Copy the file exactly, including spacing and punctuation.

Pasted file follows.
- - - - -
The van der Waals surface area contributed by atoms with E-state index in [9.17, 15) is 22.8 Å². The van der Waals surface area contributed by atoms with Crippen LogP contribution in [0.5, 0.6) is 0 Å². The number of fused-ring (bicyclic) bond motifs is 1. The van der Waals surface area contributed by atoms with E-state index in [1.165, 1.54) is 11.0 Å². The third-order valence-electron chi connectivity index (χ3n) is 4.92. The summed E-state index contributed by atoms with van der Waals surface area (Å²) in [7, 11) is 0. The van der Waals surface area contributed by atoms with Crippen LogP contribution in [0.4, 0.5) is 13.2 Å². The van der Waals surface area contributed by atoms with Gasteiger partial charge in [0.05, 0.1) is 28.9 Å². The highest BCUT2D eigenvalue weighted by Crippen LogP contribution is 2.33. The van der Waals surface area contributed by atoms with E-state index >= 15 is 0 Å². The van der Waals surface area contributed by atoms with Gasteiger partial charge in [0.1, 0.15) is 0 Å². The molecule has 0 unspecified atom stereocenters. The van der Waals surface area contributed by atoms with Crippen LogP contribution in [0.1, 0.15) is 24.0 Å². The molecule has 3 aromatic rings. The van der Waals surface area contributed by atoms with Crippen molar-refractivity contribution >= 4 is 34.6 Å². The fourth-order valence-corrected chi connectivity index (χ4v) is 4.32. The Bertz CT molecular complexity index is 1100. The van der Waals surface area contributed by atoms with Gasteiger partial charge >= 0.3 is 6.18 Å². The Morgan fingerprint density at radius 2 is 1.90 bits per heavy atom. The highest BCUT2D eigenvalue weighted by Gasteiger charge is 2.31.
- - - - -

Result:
The van der Waals surface area contributed by atoms with E-state index in [9.17, 15) is 22.8 Å². The van der Waals surface area contributed by atoms with Crippen LogP contribution in [0.5, 0.6) is 0 Å². The number of fused-ring (bicyclic) bond motifs is 1. The van der Waals surface area contributed by atoms with E-state index in [1.165, 1.54) is 11.0 Å². The third-order valence-electron chi connectivity index (χ3n) is 4.92. The summed E-state index contributed by atoms with van der Waals surface area (Å²) in [7, 11) is 0. The van der Waals surface area contributed by atoms with Crippen LogP contribution in [0.4, 0.5) is 13.2 Å². The van der Waals surface area contributed by atoms with Gasteiger partial charge in [0.05, 0.1) is 28.9 Å². The highest BCUT2D eigenvalue weighted by Crippen LogP contribution is 2.33. The van der Waals surface area contributed by atoms with E-state index >= 15 is 0 Å². The van der Waals surface area contributed by atoms with Gasteiger partial charge in [0.1, 0.15) is 0 Å². The molecule has 0 unspecified atom stereocenters. The van der Waals surface area contributed by atoms with Crippen LogP contribution in [0.1, 0.15) is 24.0 Å². The molecule has 3 aromatic rings. The van der Waals surface area contributed by atoms with Crippen molar-refractivity contribution >= 4 is 34.6 Å². The fourth-order valence-corrected chi connectivity index (χ4v) is 4.32. The Bertz CT molecular complexity index is 1100. The van der Waals surface area contributed by atoms with Gasteiger partial charge >= 0.3 is 6.18 Å². The Morgan fingerprint density at radius 2 is 1.90 bits per heavy atom. The highest BCUT2D eigenvalue weighted by Gasteiger charge is 2.31.